After a near upset, the Michigan men’s swimming and diving team was anything but.

Despite posting a 1-2 record over the past two days, the Wolverines were satisfied with the results of their West Coast weekend after a surprisingly strong showing against two top-five NCAA teams.

After traveling to Tuscon, Ariz., on Friday from its training camp in Mexico, No. 12 Michigan swam to a one-point loss against No. 5 Arizona. The Wolverines also swam an exhibition against No. 3 California before competing against the Golden Bears for points in Saturday’s short-course meet.

Each event in Friday’s long-course competition was divided into two scoring heats, with the fastest seeds from each team competing in the second heat.

Sophomore Curtis Dauw, competing in the first heat of the 200-meter butterfly, clocked a faster time than all second-heat swimmers to win the event. The Wolverines completed the sweep with junior Alex Vanderkaay in second and junior Dane Grenda in third.

Michigan coach Bob Bowman described the recent meet schedule as “hectic” due to long travel days and the intensity of the team’s training.

“It was a great challenge for them,” Bowman said. “We want to get the best possible performances under the worst possible conditions. That’s a good way to train your team. Anybody can swim fast when the conditions are perfect, but teams who can really give their best performances when the conditions are less than ideal are the ones who really succeed in the long run.”

The following day, in Tempe, Michigan defeated No. 21 Arizona State, 164-136, but lost to California, 173-127. Freshman Scott Spann won the 100- and 200-yard breaststroke events, concluding his weekend with wins in every breaststroke event he entered.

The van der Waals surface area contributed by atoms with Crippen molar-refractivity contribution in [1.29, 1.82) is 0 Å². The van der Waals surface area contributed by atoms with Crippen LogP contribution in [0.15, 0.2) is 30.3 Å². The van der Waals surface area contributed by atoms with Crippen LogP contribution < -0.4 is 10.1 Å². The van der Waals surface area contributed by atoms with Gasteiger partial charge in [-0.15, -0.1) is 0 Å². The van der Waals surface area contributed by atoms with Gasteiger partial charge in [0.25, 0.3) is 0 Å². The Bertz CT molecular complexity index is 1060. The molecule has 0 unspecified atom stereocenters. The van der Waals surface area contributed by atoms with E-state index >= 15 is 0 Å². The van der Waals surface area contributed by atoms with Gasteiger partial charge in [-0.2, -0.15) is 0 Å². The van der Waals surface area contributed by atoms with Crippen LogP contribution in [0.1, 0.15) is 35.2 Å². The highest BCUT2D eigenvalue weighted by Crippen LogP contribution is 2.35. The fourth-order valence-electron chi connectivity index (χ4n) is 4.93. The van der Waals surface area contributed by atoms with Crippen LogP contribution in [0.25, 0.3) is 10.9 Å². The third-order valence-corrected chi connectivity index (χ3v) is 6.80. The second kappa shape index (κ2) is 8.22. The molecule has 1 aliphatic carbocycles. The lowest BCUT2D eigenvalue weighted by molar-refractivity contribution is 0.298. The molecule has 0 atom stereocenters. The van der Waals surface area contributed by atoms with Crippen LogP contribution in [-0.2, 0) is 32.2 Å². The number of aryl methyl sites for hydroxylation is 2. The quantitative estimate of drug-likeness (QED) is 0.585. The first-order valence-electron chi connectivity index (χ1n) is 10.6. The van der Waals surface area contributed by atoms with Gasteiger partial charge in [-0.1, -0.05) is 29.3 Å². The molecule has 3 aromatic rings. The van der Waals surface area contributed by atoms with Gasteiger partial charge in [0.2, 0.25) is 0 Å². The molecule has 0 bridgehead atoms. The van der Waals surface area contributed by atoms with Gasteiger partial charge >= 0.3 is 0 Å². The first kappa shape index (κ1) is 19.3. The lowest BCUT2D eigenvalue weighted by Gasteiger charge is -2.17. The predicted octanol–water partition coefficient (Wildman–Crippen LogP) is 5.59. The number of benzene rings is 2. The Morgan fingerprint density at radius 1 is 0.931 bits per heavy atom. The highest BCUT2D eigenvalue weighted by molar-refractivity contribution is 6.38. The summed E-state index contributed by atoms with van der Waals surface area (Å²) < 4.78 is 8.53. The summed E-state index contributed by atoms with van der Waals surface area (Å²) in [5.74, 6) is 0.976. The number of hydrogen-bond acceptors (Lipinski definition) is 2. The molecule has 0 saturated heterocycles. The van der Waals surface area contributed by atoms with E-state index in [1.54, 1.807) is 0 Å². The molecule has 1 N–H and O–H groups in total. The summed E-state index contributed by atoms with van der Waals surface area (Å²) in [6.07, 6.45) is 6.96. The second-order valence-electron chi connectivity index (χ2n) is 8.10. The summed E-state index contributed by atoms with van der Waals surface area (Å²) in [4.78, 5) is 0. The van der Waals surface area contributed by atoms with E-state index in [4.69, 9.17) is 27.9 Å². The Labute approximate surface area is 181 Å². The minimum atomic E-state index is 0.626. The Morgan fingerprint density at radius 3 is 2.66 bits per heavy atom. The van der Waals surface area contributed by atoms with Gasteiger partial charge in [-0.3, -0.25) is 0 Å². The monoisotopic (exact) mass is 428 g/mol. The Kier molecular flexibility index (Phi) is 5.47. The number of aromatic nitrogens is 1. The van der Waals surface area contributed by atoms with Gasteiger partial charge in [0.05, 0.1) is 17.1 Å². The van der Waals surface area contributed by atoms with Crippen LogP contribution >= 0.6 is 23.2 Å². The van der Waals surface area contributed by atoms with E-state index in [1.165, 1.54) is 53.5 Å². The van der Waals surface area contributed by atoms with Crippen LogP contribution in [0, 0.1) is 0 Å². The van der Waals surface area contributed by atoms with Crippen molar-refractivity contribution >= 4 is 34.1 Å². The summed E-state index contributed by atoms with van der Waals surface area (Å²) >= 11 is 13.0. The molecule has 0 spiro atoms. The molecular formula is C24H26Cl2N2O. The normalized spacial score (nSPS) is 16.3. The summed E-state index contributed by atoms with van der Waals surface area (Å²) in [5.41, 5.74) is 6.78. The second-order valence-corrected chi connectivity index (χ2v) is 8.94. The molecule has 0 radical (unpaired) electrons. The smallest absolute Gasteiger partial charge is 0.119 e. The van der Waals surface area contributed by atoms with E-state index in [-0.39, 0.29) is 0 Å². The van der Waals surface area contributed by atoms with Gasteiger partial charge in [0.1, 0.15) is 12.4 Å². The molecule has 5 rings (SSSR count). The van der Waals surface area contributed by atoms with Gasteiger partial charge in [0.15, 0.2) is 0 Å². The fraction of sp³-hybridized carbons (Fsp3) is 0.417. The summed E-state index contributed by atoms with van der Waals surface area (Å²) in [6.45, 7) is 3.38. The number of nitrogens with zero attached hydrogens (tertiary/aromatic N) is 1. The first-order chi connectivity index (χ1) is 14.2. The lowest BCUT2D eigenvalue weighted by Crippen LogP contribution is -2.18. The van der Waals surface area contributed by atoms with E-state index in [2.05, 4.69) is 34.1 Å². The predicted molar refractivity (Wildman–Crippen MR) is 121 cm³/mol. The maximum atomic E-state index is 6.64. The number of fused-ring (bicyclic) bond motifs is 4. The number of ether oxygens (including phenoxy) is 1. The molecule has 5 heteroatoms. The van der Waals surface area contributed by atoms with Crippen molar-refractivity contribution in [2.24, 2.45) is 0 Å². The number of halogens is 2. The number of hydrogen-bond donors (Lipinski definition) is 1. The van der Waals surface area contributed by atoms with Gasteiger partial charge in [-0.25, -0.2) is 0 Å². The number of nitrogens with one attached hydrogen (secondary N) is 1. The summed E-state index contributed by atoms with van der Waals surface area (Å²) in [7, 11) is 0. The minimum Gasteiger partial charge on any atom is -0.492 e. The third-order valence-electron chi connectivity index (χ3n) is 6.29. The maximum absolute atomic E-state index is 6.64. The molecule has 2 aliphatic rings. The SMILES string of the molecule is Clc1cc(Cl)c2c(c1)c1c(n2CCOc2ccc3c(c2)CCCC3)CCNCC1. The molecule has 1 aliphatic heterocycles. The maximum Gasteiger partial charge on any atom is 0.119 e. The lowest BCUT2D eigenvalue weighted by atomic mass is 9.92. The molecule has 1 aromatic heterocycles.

Sophomore Matt Patton, who won the 400- and 800-meter freestyle on Friday and the 1,000-yard freestyle on Saturday, said his team surpassed expectations against both teams.

“It was definitely a disadvantage, living out of a suitcase and going from hotel to hotel,” Patton said. “Going in, we knew it would be a tough battle, and I think it came a lot closer than we thought. I don’t think Arizona or (California) thought twice about us, but we were within one point (against Arizona).”

On Friday, Michigan lost by just three points while swimming exhibition against California in a 50-meter pool. Comparing the Wolverines’ close exhibition results to their official 50-point short course loss, Bowman said his team’s weaknesses were exposed in the 25-yard pool.

“Right now, what separates us from (California) or Arizona is their work on the walls,” Bowman said. “When we swam in a 50-meter pool, we were right there, dead even with them . but (the difference) is largely to do with turns, underwater kicking and starts, so those are the things we’ll be trying to improve.”

Spann said the success of Michigan’s competitions against the three teams will provide a “great boost” for Friday’s Big Ten meet against Purdue. His victories, along with the strong performances of his teammates, proved the Wolverines could work through the toughest traveling of their season with respectable results.

“We were the underdogs, and we surprised the competition,” Spann said. “We grabbed the attention of other programs around the country, which was a big step for what we’re trying to accomplish here – we want to be a national championship team.”

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